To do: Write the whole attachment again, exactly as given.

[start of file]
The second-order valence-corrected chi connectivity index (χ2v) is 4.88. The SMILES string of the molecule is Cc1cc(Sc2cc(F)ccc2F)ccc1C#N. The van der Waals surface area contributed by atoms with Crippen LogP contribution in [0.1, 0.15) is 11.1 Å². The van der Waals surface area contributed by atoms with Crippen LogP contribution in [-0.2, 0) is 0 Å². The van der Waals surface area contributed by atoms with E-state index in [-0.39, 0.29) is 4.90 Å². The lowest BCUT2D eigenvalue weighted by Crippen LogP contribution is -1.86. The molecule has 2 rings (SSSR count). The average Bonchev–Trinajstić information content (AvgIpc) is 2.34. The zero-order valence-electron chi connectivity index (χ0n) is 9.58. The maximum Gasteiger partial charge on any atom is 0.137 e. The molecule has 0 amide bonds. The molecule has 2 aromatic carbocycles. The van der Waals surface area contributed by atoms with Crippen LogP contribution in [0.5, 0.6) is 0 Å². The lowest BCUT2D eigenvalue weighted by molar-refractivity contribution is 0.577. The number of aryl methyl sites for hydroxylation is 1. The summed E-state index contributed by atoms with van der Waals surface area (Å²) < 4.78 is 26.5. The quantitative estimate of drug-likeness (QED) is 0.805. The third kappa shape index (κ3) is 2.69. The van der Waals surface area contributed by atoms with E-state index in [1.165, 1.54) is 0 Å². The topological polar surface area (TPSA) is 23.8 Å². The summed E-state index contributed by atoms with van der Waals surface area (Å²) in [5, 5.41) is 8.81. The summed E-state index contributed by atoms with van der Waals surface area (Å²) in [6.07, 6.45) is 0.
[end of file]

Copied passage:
The second-order valence-corrected chi connectivity index (χ2v) is 4.88. The SMILES string of the molecule is Cc1cc(Sc2cc(F)ccc2F)ccc1C#N. The van der Waals surface area contributed by atoms with Crippen LogP contribution in [0.1, 0.15) is 11.1 Å². The van der Waals surface area contributed by atoms with Crippen LogP contribution in [-0.2, 0) is 0 Å². The van der Waals surface area contributed by atoms with E-state index in [-0.39, 0.29) is 4.90 Å². The lowest BCUT2D eigenvalue weighted by Crippen LogP contribution is -1.86. The molecule has 2 rings (SSSR count). The average Bonchev–Trinajstić information content (AvgIpc) is 2.34. The zero-order valence-electron chi connectivity index (χ0n) is 9.58. The maximum Gasteiger partial charge on any atom is 0.137 e. The molecule has 0 amide bonds. The molecule has 2 aromatic carbocycles. The van der Waals surface area contributed by atoms with Crippen LogP contribution in [0.5, 0.6) is 0 Å². The lowest BCUT2D eigenvalue weighted by molar-refractivity contribution is 0.577. The number of aryl methyl sites for hydroxylation is 1. The summed E-state index contributed by atoms with van der Waals surface area (Å²) < 4.78 is 26.5. The quantitative estimate of drug-likeness (QED) is 0.805. The third kappa shape index (κ3) is 2.69. The van der Waals surface area contributed by atoms with E-state index in [1.165, 1.54) is 0 Å². The topological polar surface area (TPSA) is 23.8 Å². The summed E-state index contributed by atoms with van der Waals surface area (Å²) in [5, 5.41) is 8.81. The summed E-state index contributed by atoms with van der Waals surface area (Å²) in [6.07, 6.45) is 0.